This would be true were it not for the central driving position and for the fact that – even with the optional scissor doors of our test car lowered – the cockpit never feels remotely enclosed.
A high driving position makes for good all-round visibility. But most testers agreed that they felt as if they were riding on the Twizy rather than driving in it. It’s an impression underlined by the air rushing into the cabin where conventional windows might otherwise be, and on a chilly day at cruising speeds it makes you acutely aware of the lack of any cabin heating.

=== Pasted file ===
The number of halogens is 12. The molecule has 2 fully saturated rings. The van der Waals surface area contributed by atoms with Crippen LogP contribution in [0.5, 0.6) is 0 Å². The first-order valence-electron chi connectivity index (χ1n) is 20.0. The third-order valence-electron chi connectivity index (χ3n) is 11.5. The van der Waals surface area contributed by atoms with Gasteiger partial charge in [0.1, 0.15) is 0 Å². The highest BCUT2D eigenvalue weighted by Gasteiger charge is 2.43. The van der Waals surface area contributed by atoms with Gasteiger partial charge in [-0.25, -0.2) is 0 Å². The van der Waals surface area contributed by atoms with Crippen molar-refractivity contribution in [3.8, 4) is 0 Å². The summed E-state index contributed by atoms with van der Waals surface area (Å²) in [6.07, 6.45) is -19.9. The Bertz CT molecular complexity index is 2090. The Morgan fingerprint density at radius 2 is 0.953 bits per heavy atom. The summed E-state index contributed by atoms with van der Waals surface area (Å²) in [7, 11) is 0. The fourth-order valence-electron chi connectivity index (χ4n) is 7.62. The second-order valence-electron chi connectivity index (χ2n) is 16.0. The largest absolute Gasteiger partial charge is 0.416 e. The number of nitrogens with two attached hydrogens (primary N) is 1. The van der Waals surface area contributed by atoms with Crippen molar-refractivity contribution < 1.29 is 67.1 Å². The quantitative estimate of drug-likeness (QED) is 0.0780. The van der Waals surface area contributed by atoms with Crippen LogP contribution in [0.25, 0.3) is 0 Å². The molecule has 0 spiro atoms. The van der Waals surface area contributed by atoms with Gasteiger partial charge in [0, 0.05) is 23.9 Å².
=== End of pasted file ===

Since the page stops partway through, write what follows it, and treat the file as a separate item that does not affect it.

The Twizy offers its driver as much room as any supermini. Its controls are easy to use and the digital speedometer, trip computer and battery meter are clear.
The interior plastics are hardy enough and easy to wipe clean – important given that there’s no way to protect them from rain and road grime – but they do feel cheap, reminding you more of the cubbies and fittings on a mass-market motorbike than those of a contemporary car.